Safe Sport

The OBHF is committed to practicing safe sport and ensuring our athletes are provided with a safe and healthy environment to play ball hockey in.  Safe sport practices are the responsibility of all athletes, coaching staff, parents/guardians, referees, league executive, and volunteers.

Canadian Help Line

Victims and witnesses of harassment, abuse and discrimination in sport can get help through this helpline offered by the sport dispute and resolution centre.

The Rule of 2

The “Rule of two” means that a Person in Authority (PIA) is never alone or out of sight with an athlete. Any one-on-one interaction between a PIA and an individual athlete must take place within earshot and view of a second PIA.  If possible one of the PIA’s should be the same gender as the athlete.  If a PIA is not available, another screened volunteer, parent or adult can be recruited.  An exception is made for medical emergencies.


Respect In Sport

Respect in Sport is an online resource that focuses on the prevention of bullying, abuse, harassment, and discrimination (BAHD). The program’s mission is to empower participants to recognize signs of BAHD and eliminate them from sport, through respect. 


  •    69% of girls quit sports by the age of 13 because they stop having fun
  •    The most common reason kids quit sport is Parental behaviour
  •    For every adolescent boy who leaves sport, 2 girls leave sport
  •    In 2016 Canada sent 316 athletes to compete in the summer Olympics.  Of the 316 athletes 87% were male, while only 59% were female.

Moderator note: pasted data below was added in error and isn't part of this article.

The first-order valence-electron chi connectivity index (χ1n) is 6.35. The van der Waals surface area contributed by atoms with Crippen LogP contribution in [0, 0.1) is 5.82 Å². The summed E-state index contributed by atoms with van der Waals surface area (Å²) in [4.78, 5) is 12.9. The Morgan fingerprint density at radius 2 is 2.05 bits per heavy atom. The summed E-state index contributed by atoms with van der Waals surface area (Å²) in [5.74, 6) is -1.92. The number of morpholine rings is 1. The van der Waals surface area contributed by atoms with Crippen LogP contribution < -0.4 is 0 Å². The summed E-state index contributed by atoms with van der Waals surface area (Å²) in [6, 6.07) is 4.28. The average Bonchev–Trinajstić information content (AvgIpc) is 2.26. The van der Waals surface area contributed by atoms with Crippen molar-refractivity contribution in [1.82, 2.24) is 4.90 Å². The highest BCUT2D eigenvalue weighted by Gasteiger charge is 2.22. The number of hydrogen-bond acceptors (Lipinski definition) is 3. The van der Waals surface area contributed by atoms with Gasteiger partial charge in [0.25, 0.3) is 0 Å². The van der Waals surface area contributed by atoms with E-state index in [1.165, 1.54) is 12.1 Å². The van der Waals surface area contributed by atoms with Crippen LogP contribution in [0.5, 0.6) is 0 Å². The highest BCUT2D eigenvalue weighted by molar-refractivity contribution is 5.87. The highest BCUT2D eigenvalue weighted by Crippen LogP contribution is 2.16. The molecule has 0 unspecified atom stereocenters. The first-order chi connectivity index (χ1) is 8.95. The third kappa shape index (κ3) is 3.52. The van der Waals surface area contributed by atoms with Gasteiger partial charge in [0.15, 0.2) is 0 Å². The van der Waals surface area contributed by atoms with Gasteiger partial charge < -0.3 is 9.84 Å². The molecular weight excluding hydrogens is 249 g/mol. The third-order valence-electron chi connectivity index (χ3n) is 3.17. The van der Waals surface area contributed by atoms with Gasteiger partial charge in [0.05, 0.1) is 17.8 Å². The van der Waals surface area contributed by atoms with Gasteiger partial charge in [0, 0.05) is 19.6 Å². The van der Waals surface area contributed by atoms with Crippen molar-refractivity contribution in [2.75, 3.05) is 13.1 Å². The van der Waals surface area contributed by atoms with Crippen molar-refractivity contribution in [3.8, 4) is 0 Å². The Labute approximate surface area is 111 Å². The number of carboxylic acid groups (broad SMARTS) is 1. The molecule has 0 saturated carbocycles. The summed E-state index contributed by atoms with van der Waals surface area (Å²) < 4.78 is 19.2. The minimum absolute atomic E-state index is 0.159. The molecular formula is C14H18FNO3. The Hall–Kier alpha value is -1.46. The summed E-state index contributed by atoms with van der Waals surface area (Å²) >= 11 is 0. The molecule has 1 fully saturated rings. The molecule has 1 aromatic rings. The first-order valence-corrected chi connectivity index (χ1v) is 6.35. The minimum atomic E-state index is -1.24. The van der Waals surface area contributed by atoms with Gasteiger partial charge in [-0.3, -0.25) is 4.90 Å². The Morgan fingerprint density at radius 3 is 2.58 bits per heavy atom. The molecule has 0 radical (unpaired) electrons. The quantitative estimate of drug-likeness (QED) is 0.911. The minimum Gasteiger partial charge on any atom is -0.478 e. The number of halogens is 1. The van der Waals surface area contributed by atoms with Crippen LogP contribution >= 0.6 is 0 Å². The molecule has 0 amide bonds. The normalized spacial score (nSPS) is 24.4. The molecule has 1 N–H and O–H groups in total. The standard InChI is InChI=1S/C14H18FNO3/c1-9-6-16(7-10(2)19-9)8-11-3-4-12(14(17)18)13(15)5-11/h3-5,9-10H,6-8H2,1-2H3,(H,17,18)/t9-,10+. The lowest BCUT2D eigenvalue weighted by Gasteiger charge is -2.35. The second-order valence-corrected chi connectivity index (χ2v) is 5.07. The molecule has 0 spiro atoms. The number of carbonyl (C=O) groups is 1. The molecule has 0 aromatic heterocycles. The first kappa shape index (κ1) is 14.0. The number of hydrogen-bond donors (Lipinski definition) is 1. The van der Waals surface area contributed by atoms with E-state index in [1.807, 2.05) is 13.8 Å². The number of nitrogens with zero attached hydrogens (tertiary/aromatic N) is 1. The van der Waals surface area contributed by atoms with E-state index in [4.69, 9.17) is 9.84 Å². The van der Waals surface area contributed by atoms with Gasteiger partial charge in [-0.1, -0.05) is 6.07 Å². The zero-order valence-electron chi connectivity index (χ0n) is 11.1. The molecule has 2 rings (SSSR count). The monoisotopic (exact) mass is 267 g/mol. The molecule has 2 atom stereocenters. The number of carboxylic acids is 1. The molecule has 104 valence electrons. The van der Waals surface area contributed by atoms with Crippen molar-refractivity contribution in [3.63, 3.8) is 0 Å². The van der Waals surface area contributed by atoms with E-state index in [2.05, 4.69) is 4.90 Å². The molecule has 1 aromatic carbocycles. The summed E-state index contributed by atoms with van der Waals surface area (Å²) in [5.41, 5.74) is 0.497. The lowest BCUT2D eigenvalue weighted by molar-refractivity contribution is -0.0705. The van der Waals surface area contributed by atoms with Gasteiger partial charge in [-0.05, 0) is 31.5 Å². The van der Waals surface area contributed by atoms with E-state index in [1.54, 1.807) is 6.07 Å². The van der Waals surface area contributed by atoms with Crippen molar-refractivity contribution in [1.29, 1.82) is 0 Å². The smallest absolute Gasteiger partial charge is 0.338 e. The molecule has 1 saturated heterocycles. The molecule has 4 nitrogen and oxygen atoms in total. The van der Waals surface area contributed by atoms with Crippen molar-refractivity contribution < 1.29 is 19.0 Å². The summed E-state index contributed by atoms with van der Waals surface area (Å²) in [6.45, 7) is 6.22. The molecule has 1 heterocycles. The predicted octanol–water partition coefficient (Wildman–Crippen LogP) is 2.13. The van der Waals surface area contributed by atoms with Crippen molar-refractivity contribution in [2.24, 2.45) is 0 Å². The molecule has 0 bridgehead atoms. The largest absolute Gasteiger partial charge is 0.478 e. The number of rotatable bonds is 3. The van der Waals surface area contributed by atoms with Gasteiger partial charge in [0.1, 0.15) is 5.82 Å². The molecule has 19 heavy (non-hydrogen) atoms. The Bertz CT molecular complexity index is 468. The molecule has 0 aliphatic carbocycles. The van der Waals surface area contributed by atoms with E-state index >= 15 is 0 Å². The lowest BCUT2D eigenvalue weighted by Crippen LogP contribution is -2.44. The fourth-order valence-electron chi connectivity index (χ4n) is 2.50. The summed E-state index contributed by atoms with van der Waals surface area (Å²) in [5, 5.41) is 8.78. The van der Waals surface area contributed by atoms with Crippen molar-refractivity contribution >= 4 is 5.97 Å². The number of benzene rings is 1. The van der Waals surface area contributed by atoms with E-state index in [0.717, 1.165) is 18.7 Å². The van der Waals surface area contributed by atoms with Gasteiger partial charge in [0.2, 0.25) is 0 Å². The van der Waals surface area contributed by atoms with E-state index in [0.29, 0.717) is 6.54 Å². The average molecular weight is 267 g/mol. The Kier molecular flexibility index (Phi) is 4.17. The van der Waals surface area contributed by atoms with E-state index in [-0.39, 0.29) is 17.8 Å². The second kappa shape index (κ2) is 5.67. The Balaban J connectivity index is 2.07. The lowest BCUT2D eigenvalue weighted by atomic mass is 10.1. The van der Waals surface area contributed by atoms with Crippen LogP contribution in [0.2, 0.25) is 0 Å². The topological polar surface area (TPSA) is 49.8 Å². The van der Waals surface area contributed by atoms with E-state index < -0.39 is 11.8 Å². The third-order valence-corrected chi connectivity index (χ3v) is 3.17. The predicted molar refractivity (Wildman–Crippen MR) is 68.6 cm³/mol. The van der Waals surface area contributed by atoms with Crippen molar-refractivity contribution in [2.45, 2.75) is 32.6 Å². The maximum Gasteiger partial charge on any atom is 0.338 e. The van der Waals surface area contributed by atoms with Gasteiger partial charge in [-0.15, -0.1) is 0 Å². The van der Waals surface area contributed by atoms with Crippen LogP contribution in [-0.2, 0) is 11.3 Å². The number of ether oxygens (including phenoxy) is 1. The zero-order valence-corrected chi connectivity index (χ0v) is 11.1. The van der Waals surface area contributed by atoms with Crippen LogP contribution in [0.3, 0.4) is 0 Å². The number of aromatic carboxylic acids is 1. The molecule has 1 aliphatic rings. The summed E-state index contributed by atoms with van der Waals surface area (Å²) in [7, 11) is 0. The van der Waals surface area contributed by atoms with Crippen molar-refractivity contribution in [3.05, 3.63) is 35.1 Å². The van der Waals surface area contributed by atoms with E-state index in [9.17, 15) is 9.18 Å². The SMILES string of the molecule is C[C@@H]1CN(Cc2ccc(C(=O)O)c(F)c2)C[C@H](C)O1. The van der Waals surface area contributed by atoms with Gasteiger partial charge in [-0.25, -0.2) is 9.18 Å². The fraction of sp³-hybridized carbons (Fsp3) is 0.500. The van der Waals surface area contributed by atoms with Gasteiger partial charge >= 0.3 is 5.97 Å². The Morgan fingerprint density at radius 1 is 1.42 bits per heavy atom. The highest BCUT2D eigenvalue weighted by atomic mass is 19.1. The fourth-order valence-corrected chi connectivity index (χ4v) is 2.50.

Girls in Sport

Keeping girls in sport was created to help everyone who coaches girls, even parents, understand how girls develop physically, mentally, socially, and emotionally. When we understand how and why girls play we can help every young athlete stay in sports, reach their potential, and remain active long after the competitions end. Finally becoming the next generation of inspiring female coaches and role models.

If you are looking to better understand why we are not attracting more women and girls into our sport and keeping them involved then take a look at this video 50 Ways To Fight Bias that has been developed by Lean In about unconscious bias which we all have- this is a great video for everyone to watch and think about what we could all do better to make ball hockey and the world a better and more accepting space for women and men.

ACTIVELY ENGAGED: A POLICY ON SPORT FOR WOMEN & GIRLS gives insight that women and girls should have meaningful opportunities to become involved in and develop in sport according to their interests, abilities, talents and choices, throughout a lifetime’s involvement.



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Ontario Ball Hockey Federation © 2021